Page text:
12 Meningococcal disease

12.8 Public health measures

Invasive meningococcal disease must be notified on suspicion to the local medical officer of health.

Blood or cerebrospinal fluid culture is the main diagnostic method, but blood PCR may be useful if antibiotics are given without prior access to blood culture. Three to five millilitres of blood should be taken in an EDTA anticoagulant tube (usually with a purple top).

The overall rate of secondary cases in untreated adults is around 1 per 300. Adults and children in close contact with primary cases of invasive meningococcal infection are recommended to receive antibiotic prophylaxis, preferably within 24 hours of the initial diagnosis, but prophylaxis is recommended up to 14 days after diagnosis of illness.

A contact is anyone who has had unprotected contact with upper respiratory tract or respiratory droplets from the case during the seven days before onset of illness to 24 hours after onset of effective treatment.42 Contacts at particular risk include:

Prophylaxis is not routinely recommended for health care personnel unless there has been intimate contact with oral secretions (eg, as a result of performing mouth-to-mouth resuscitation or suctioning of the case before antibiotic therapy has started).

12.8.1 Chemoprophylaxis for contacts

Recommended antibiotics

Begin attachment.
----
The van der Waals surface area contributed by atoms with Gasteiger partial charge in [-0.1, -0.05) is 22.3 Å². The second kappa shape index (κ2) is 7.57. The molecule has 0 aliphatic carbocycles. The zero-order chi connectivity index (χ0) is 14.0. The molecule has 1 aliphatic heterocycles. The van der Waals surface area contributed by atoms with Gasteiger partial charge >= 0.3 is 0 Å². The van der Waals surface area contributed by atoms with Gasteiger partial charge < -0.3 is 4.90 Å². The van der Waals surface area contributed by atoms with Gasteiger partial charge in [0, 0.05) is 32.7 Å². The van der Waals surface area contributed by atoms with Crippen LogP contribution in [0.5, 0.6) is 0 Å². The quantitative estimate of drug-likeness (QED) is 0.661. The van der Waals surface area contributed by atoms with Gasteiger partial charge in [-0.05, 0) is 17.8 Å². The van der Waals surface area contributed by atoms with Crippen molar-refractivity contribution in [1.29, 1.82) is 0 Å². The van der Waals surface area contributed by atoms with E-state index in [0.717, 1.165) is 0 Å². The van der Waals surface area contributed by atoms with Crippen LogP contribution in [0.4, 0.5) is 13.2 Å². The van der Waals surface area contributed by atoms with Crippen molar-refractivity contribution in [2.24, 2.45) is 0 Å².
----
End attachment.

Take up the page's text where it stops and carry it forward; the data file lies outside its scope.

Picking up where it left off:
The recommended antibiotics are rifampicin, ceftriaxone or ciprofloxacin.


The recommended dose of rifampicin is 10 mg/kg (maximum dose 600 mg) every 12 hours for two days. For infants aged under 4 weeks, the recommended dose is 5 mg/kg every 12 hours for two days.


A single dose of intramuscular ceftriaxone (125 mg for children aged under 12 years and 250 mg for older children and adults) has been found to have an efficacy equal to that of rifampicin in eradicating the meningococcal group A carrier state. Ceftriaxone is the drug of choice in a pregnant woman because rifampicin is not recommended later in pregnancy. Ceftriaxone may be reconstituted with lignocaine (according to the manufacturer’s instructions) to reduce the pain of injection. A New Zealand study demonstrated that ceftriaxone and rifampicin were equivalent in terms of eliminating nasopharyngeal carriage of N. meningitidis group B.43


Ciprofloxacin given as a single oral dose of 500 mg or 750 mg is also effective at eradicating carriage. This is the preferred prophylaxis for women on the oral contraceptive pill and for prophylaxis of large groups.42 Ciprofloxacin is not generally recommended for pregnant and lactating women or for children aged under 18 years.44 Consult the manufacturer’s data sheet for appropriate use and dosage of ciprofloxacin in children.

Use of meningococcal conjugate vaccines for close contacts

Close contacts of cases of meningococcal disease may be offered the appropriate meningococcal conjugate vaccine (see section 12.5). See below for the use of the vaccines for the control of outbreaks.

12.8.2 Outbreak controlTop

When there is an outbreak of meningococcal disease of a specific vaccine group, the medical officer of health and Ministry of Health assess the epidemiology of the cases as follows.

When there is an organisation or community outbreak, an immunisation programme may be recommended and funded for a defined population.

For more details on control measures, refer to the Communicable Disease Control Manual 201242 or the Control of Communicable Diseases Manual.45